DP: Unfortunately, only a small percentage of the people up there, maybe 15 or 16 percent, are known. Of those who are known and correctly identified—which is a whole other problem—there are some fantastic stories. It’s just a matter of finding the stories. That’s the tough part because if they didn’t leave any letters that we know of or weren’t a part of a regimental history, we just don’t know what their stories are. That’s where descendants come in very handy. Sometimes someone will come into the park and have letters from or information about an ancestor of theirs that was buried in the cemetery.

It really is amazing when you start to look at people who have some information and see just how fascinating their stories are. I’ve always thought of that about everybody, whether present or past. Once you get to know them, everyone has a story, and it’s just a matter of knowing what that story is and packaging it in a way that makes it an interestingly told story. I think the cemetery is like that. I like it because there are 15,000 people buried up there. If you can tell those stories, suddenly it puts a human face on those 15,000 people, and that’s what really touches me.

CM: I think that’s one of the great successes of your book: it really helps connect people with a lot of those tombstones.

DP: There’s so much work left to do, though. It’s a field that will be open to researchers for decades to come because there are so many soldiers up there. Just recently, there was a soldier that we highlight up there named Jerome Pierce because he has an interesting little story. His widow, after the war, wrote to the superintendent of the cemetery and sent a check for $100 and asked for him to use it to decorate her deceased husband’s grave on a regular basis. The Birdsaw family not only did that every year on Memorial Day, but his descendants carried on that tradition to this very day.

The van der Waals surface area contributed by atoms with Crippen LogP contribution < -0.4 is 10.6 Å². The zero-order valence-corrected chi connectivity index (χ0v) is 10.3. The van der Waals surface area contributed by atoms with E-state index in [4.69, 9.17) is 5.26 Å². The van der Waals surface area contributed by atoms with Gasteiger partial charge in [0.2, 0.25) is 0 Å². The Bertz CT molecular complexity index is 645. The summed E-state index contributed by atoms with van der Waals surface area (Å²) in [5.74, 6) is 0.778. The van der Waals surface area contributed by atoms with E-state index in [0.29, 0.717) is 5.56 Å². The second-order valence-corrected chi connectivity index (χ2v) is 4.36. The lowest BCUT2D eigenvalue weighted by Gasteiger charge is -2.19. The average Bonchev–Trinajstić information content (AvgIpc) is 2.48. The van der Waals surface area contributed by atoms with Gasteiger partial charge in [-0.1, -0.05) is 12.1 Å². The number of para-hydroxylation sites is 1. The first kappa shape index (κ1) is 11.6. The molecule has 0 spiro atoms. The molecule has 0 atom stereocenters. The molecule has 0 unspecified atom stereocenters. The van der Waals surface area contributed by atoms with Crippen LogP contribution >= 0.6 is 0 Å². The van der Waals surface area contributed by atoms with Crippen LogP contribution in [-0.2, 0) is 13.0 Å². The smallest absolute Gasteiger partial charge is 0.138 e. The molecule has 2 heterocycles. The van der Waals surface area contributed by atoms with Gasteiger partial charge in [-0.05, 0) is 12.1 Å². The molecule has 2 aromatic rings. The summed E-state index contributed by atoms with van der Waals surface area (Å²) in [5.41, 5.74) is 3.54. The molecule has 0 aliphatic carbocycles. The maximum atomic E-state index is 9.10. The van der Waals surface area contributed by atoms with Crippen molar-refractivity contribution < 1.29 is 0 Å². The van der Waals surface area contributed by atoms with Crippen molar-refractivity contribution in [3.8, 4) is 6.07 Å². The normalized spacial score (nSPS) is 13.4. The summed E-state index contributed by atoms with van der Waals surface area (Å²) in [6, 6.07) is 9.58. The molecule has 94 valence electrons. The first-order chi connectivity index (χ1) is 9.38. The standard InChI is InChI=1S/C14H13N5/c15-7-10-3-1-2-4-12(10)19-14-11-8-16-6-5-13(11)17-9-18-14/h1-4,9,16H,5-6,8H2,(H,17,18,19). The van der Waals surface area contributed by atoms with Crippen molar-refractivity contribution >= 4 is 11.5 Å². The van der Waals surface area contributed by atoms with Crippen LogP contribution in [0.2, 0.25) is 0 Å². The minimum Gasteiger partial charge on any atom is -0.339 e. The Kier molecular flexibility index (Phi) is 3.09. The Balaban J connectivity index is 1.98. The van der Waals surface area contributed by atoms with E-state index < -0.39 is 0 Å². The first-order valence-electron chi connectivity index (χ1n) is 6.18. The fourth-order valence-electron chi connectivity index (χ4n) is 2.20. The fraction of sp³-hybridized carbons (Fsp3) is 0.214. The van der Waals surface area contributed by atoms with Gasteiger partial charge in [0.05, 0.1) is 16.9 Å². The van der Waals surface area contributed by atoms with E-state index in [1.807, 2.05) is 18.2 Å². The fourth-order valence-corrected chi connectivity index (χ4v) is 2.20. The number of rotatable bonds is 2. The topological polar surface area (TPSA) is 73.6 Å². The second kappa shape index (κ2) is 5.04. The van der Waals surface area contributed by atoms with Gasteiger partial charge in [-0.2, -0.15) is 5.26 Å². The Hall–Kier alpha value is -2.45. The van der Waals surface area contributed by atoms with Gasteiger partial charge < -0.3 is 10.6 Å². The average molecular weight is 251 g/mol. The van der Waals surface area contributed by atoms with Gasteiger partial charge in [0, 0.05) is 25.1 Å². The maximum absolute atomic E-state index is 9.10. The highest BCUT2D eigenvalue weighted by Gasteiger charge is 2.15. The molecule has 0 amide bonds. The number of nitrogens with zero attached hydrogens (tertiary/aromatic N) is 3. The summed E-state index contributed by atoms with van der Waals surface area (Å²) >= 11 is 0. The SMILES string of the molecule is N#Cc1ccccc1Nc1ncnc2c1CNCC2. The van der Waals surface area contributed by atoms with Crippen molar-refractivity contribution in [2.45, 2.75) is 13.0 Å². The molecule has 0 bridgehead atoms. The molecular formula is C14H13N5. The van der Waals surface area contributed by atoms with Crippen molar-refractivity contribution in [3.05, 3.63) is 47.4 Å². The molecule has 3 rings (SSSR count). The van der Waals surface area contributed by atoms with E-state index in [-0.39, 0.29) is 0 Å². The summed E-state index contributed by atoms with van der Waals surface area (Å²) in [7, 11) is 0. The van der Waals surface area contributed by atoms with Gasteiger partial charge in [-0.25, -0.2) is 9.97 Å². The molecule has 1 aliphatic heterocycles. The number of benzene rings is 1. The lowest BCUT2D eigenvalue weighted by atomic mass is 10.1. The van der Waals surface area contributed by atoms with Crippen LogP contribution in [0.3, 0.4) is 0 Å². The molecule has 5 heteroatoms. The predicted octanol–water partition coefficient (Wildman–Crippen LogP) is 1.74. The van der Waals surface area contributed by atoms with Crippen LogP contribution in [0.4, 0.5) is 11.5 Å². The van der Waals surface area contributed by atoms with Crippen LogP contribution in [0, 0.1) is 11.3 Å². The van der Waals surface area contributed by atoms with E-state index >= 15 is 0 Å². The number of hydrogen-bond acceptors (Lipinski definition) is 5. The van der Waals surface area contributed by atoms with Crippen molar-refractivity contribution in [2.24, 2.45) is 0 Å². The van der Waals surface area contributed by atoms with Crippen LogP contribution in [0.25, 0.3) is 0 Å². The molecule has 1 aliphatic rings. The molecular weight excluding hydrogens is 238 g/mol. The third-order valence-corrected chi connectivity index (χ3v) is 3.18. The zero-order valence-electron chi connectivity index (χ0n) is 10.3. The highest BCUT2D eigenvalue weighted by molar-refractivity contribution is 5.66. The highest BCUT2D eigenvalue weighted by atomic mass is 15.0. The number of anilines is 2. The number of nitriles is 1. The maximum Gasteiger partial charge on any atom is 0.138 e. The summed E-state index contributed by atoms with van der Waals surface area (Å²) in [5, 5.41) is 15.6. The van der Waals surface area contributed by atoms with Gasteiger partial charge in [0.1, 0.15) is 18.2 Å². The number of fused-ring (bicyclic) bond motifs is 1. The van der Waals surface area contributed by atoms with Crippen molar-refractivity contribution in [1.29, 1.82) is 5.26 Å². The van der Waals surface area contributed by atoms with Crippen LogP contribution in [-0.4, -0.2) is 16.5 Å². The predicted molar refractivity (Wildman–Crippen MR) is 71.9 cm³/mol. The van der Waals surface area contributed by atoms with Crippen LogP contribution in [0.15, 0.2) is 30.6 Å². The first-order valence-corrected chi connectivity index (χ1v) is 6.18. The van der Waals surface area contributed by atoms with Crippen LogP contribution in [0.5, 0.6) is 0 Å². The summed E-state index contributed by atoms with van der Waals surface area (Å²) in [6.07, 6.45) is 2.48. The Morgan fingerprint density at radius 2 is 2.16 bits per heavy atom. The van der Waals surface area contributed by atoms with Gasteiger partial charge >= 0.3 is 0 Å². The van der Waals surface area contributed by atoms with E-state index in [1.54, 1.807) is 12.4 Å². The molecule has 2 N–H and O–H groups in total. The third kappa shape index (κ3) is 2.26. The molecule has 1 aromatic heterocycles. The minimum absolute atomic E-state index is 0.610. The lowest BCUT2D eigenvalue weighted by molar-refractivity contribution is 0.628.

We never really knew that much about Jerome Pierce other than that story, but thanks to a volunteer at the park, a guy named Joe Rokus, he tracked down one of the descendants of Mr. Pierce, and one of the park’s historians was recently allowed to copy hundreds of letters written by Jerome Pierce during the war, so now we know a lot more about him and can even quote him and his letters at the Luminaria program.

CM: You mentioned the Luminary, held each year on Memorial Day Weekend. That’s the one time of the year where thousands of people come to the cemetery and participate in a commemorative event. Tell me a little more about that and where that event came from.

DP: That event was inaugurated by the Boy Scouts in roughly 1996 or ’97. A troop leader came to us who had seen the Luminary at Antietam Battlefield, and he was very impressed with that and asked if we could do something similar here, although here it would be more difficult. At Antietam, they put the Luminary out on the battlefield itself to roughly mark where the people died. Here, that would be impractical, since the field at Fredericksburg is covered with houses, so instead the park suggested we do it in the National Cemetery, so that was adopted. Girl Scouts also became involved at that point. For the last 20 years, the park has worked with the Scouts of America, and now volunteers, too, to put up one luminary for each soldier that has been buried up there. It makes for a very popular and impressive program.

CM: As people go through and tour the cemetery and the program, the Park Service has been doing interpretations at different stops and sharing stories that help tell the larger story, and a lot of that work has come from research that you’ve done.

DP: Yes, a lot of it is based on my report, though they’ve added some other things, as well, since more volunteers have done their own research for that program and come up with some new things, which I witnessed at the last program—so it’s nice to see the research is still ongoing.


In part two of our two-part conversation with Don Pfanz about his book Where Valor Proudly Sleeps, we’ll talk about the book’s evolution from “report” to “book,” and what that holds for readers.

The ECW Symposium on Facebook LIVE

Facebook at 2018 SymposiumThe Fifth Annual Emerging Civil War Symposium at Stevenson Ridge has been roaring along with a sold-out crowd, but even if you’re at home, you can join in on some of the fun. We’re offering a slew of Facebook LIVE broadcasts on our Facebook page. You can join along here.